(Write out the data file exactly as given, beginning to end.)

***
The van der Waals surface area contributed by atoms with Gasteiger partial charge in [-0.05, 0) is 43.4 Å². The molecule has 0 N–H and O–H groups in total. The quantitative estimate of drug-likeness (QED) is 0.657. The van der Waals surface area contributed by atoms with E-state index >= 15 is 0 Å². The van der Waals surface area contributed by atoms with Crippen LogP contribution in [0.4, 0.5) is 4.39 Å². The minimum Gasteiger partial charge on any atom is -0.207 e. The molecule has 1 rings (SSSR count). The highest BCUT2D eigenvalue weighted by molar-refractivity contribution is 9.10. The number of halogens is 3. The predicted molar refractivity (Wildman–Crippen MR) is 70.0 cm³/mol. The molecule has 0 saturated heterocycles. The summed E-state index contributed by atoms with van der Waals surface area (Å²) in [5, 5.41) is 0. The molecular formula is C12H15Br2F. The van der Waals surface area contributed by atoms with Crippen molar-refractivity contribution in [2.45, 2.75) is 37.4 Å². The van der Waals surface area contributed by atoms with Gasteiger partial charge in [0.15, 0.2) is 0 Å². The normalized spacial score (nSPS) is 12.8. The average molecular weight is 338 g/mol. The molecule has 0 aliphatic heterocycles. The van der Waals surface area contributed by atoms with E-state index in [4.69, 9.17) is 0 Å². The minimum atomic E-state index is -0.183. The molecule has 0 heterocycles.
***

The van der Waals surface area contributed by atoms with Gasteiger partial charge in [-0.05, 0) is 43.4 Å². The molecule has 0 N–H and O–H groups in total. The quantitative estimate of drug-likeness (QED) is 0.657. The van der Waals surface area contributed by atoms with E-state index >= 15 is 0 Å². The van der Waals surface area contributed by atoms with Crippen LogP contribution in [0.4, 0.5) is 4.39 Å². The minimum Gasteiger partial charge on any atom is -0.207 e. The molecule has 1 rings (SSSR count). The highest BCUT2D eigenvalue weighted by molar-refractivity contribution is 9.10. The number of halogens is 3. The predicted molar refractivity (Wildman–Crippen MR) is 70.0 cm³/mol. The molecule has 0 saturated heterocycles. The summed E-state index contributed by atoms with van der Waals surface area (Å²) in [5, 5.41) is 0. The molecular formula is C12H15Br2F. The van der Waals surface area contributed by atoms with Crippen molar-refractivity contribution in [2.45, 2.75) is 37.4 Å². The van der Waals surface area contributed by atoms with Gasteiger partial charge in [0.15, 0.2) is 0 Å². The normalized spacial score (nSPS) is 12.8. The average molecular weight is 338 g/mol. The molecule has 0 aliphatic heterocycles. The van der Waals surface area contributed by atoms with E-state index in [4.69, 9.17) is 0 Å². The minimum atomic E-state index is -0.183. The molecule has 0 heterocycles.